10 Questions That Most College Students Can't Answer, but You Probably Can

Forbes

View photo

.

Sir Arthur Conan Doyle (1859-1930) (Photo credit: Wikipedia)

It’s a frequent Boomer lament: “Kids these days don’t know much about ____ “ (fill in the blank: geography, culture, science, art, history). In bad news for Millennials, a new study suggests that those annoying Boomers might be right.

Kent State University professors John Dunlosky and Katherine Rawson compared the general knowledge of 671 college students in 2012 versus a cohort tested by Thomas Nelson and Louis Narens back in 1980. By using Nelson and Narens’ same 300 questions, Dunlosky and Rawson were interested in establishing new norms for general knowledge that could be used by other researchers (e.g., those studying memory loss). For example, it’s perfectly logical that most college students today don’t have a clue about era-specific pop culture trivia, such as the identity of the cartoon character Popeye or Lone Ranger’s sidekick Tonto.

[More from Forbes: Report: Culture More Important Than Income In Educational Outcomes]

However, along the way to new normative nirvana, Dunlosky and Rawson also discovered that the current crop of college students failed to grasp perennial and essential facts of geography, history, science, math, and the arts. For instance, they found that less than 5% of current students knew that Aldous Huxley wrote Brave New World; Marie Curie discovered radium; Euclid is the father of geometry; Mozart wrote Don Giovanni; Sir Arthur Conan Doyle wrote the Sherlock Holmes tales; Monticello is the name of Thomas Jefferson’s primary plantation and where our third President is buried; and that Alfred Nobel (namesake of the Nobel Peace Prize) invented dynamite.

It gets worse. In 1980, the fact that Paris is the capital of France was ranked 6th in terms of questions answered correctly. By 2012, this fact had dropped to 23rd place among questions answered correctly. Equally comforting, 30% of students in 2012 thought that Baghdad (capital of Iraq) was the capital of Afghanistan (whose capital is Kabul). 6% thought that Nairobi (capital of Kenya) was the capital of Africa (a continent). Moreover, 21% thought that Budapest (capital of Hungary) was the capital of India (whose capital is New Delhi). And the kicker: 12% thought that Mount Everest was in the Appalachians.

[More from Forbes: Report: The World's Top 25 Universities]

If you are dismayed by Millennials’ grasp of basic geography, their grasp of basic history will not make your heart sing either.  By 2012, knowledge that Lieutenant Colonel George Custer lost the Battle of Little Bighorn fell from 58th to 79th place.  In 1980, the identity of the Egyptian matriarch, Cleopatra, was the 32nd most known fact. In 2012, it had dropped to 54th. Time for a gaudy, overpriced Hollywood remake?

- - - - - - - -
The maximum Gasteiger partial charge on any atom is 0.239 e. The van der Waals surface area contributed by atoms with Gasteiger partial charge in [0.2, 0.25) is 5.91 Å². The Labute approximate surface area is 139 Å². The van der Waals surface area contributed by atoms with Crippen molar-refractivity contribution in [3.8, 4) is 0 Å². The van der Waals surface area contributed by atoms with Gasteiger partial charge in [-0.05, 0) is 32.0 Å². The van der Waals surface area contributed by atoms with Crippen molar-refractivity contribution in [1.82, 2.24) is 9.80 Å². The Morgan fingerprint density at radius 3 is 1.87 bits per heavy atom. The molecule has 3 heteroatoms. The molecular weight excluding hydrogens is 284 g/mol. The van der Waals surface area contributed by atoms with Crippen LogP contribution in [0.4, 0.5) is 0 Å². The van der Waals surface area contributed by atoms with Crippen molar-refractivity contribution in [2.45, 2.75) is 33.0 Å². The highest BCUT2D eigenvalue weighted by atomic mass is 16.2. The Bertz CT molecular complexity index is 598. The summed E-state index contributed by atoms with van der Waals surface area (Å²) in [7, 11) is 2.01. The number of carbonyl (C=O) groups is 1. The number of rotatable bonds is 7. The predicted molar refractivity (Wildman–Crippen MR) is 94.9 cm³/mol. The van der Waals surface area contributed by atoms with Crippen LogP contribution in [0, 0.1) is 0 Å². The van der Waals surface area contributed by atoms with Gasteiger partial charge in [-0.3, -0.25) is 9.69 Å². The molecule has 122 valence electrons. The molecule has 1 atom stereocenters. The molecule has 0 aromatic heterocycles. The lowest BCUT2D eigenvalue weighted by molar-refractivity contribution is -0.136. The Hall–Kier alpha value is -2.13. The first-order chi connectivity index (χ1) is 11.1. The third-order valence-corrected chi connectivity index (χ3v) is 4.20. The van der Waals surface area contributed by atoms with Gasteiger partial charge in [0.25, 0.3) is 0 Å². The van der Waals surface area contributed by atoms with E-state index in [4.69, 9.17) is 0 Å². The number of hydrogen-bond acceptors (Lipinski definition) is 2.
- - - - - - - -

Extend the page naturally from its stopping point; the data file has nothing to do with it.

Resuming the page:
[More from Forbes: Report: The 100 Most Financially Fit Colleges]

On the upside, Dunlosky and Rawson discovered that far more college students today knew the following vital pop cultural trivia than did their peers back in 1980:

That Bruce Wayne’s (a.k.a. Batman’s) butler is named Alfred rose from 137th to 101st in rank of questions answered correctly; that Marlboro was the first cigarette with a flip-top box is twice as known today as it was in 1980; and that a short pleated skirt worn by Scottish men is called a “kilt” danced up to 25th in 2012 from 79th in 1980.

You just gotta love those ironic Millenials, with their kilts and Marlboros, memorizing every aspect of The Dark Knight Rises.

All gentle teasing aside, are you disturbed by the precipitious decline in core general knowledge? Then try your hand at the the following ten questions (answers provided below). If it’s any comfort, not one of the 671 college students tested by Dunlosky and Rawson answered any of these questions correctly.

  1. What is the highest mountain in South America?
  2. Was was the name of the largest Confederate military prison during the Civil War?
  3. What is the last name of the author of The Brothers Karamazov?
  4. What is the last name of the first person to run a mile in under four minutes?
  5. What is the name of the mountain range that separates Europe from Asia?
  6. What was the last name of the U-2 spy plane pilot who was shot down over Russia in 1960?
  7. What is the last name of the person who allegedly said, “I only regret that I have but one life to lose for my country”?
  8. What was the last name of the captain of the British ship “Bounty” when the mutiny occurred?
  9. What is the last name of the Cuban leader whom Fidel Castro overthrew?
  10.  What is the last name of the man most responsible for photographing the U.S. Civil War?

@crotty

www.jamescrotty.com

Answers: Aconcagua, Andersonville, Dostoevsky, Bannister, Ural, Powers, Hale, Bligh, Batista, Brady.

View Comments (204)